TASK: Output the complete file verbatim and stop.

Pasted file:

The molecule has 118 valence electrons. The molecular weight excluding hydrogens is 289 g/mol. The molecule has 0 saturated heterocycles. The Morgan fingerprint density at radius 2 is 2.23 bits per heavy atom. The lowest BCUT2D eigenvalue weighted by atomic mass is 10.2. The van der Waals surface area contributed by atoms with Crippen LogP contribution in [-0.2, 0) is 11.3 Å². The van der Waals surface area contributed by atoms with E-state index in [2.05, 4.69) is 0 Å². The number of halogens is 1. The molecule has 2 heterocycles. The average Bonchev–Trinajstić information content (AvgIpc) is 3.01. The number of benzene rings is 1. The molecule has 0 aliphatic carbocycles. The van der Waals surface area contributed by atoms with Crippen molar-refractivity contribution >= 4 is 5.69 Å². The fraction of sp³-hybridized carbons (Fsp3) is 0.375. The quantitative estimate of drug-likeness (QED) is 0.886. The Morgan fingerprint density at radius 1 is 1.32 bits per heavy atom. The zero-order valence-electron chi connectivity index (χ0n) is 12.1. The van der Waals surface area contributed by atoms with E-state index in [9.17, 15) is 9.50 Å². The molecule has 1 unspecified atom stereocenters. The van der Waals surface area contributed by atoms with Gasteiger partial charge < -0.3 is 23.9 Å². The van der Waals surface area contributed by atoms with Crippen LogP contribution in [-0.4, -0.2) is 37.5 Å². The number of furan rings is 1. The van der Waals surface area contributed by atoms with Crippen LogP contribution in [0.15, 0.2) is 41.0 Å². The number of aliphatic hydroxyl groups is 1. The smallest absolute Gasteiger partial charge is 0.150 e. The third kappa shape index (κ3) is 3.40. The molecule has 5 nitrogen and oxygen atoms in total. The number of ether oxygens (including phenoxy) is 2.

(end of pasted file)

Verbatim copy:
The molecule has 118 valence electrons. The molecular weight excluding hydrogens is 289 g/mol. The molecule has 0 saturated heterocycles. The Morgan fingerprint density at radius 2 is 2.23 bits per heavy atom. The lowest BCUT2D eigenvalue weighted by atomic mass is 10.2. The van der Waals surface area contributed by atoms with Crippen LogP contribution in [-0.2, 0) is 11.3 Å². The van der Waals surface area contributed by atoms with E-state index in [2.05, 4.69) is 0 Å². The number of halogens is 1. The molecule has 2 heterocycles. The average Bonchev–Trinajstić information content (AvgIpc) is 3.01. The number of benzene rings is 1. The molecule has 0 aliphatic carbocycles. The van der Waals surface area contributed by atoms with Crippen molar-refractivity contribution >= 4 is 5.69 Å². The fraction of sp³-hybridized carbons (Fsp3) is 0.375. The quantitative estimate of drug-likeness (QED) is 0.886. The Morgan fingerprint density at radius 1 is 1.32 bits per heavy atom. The zero-order valence-electron chi connectivity index (χ0n) is 12.1. The van der Waals surface area contributed by atoms with E-state index in [9.17, 15) is 9.50 Å². The molecule has 1 unspecified atom stereocenters. The van der Waals surface area contributed by atoms with Gasteiger partial charge < -0.3 is 23.9 Å². The van der Waals surface area contributed by atoms with Crippen LogP contribution in [-0.4, -0.2) is 37.5 Å². The number of furan rings is 1. The van der Waals surface area contributed by atoms with Crippen LogP contribution in [0.15, 0.2) is 41.0 Å². The number of aliphatic hydroxyl groups is 1. The smallest absolute Gasteiger partial charge is 0.150 e. The third kappa shape index (κ3) is 3.40. The molecule has 5 nitrogen and oxygen atoms in total. The number of ether oxygens (including phenoxy) is 2.